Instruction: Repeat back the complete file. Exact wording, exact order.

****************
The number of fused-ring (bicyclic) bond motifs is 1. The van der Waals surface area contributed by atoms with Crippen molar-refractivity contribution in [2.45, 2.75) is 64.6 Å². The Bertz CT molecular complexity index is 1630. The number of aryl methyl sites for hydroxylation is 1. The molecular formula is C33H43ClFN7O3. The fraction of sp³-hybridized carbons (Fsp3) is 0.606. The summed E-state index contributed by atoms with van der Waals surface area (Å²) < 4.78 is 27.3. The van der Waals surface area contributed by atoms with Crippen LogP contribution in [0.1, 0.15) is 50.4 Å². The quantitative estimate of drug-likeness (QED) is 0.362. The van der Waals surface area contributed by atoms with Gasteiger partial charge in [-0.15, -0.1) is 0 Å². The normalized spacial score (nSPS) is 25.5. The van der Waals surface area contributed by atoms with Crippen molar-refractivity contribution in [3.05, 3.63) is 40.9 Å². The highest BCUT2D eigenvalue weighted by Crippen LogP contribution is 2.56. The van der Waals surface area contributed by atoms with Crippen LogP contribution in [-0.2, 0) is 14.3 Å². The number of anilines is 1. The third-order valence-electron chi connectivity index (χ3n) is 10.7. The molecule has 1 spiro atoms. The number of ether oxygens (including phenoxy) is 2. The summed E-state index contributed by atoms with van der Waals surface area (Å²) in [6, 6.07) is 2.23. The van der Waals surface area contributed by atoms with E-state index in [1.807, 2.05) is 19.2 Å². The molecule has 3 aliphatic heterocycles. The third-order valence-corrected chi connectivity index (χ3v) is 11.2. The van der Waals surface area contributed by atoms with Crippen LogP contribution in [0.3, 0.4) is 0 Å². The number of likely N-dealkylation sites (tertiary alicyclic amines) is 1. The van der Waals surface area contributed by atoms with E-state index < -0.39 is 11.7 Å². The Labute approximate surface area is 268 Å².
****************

The number of fused-ring (bicyclic) bond motifs is 1. The van der Waals surface area contributed by atoms with Crippen molar-refractivity contribution in [2.45, 2.75) is 64.6 Å². The Bertz CT molecular complexity index is 1630. The number of aryl methyl sites for hydroxylation is 1. The molecular formula is C33H43ClFN7O3. The fraction of sp³-hybridized carbons (Fsp3) is 0.606. The summed E-state index contributed by atoms with van der Waals surface area (Å²) < 4.78 is 27.3. The van der Waals surface area contributed by atoms with Crippen LogP contribution in [0.1, 0.15) is 50.4 Å². The quantitative estimate of drug-likeness (QED) is 0.362. The van der Waals surface area contributed by atoms with Gasteiger partial charge in [-0.15, -0.1) is 0 Å². The normalized spacial score (nSPS) is 25.5. The van der Waals surface area contributed by atoms with Crippen molar-refractivity contribution in [3.05, 3.63) is 40.9 Å². The highest BCUT2D eigenvalue weighted by Crippen LogP contribution is 2.56. The van der Waals surface area contributed by atoms with Crippen LogP contribution in [-0.2, 0) is 14.3 Å². The number of anilines is 1. The third-order valence-electron chi connectivity index (χ3n) is 10.7. The molecule has 1 spiro atoms. The number of ether oxygens (including phenoxy) is 2. The summed E-state index contributed by atoms with van der Waals surface area (Å²) in [6, 6.07) is 2.23. The van der Waals surface area contributed by atoms with E-state index in [1.807, 2.05) is 19.2 Å². The molecule has 3 aliphatic heterocycles. The third-order valence-corrected chi connectivity index (χ3v) is 11.2. The van der Waals surface area contributed by atoms with Crippen LogP contribution in [0.3, 0.4) is 0 Å². The number of likely N-dealkylation sites (tertiary alicyclic amines) is 1. The van der Waals surface area contributed by atoms with E-state index < -0.39 is 11.7 Å². The Labute approximate surface area is 268 Å².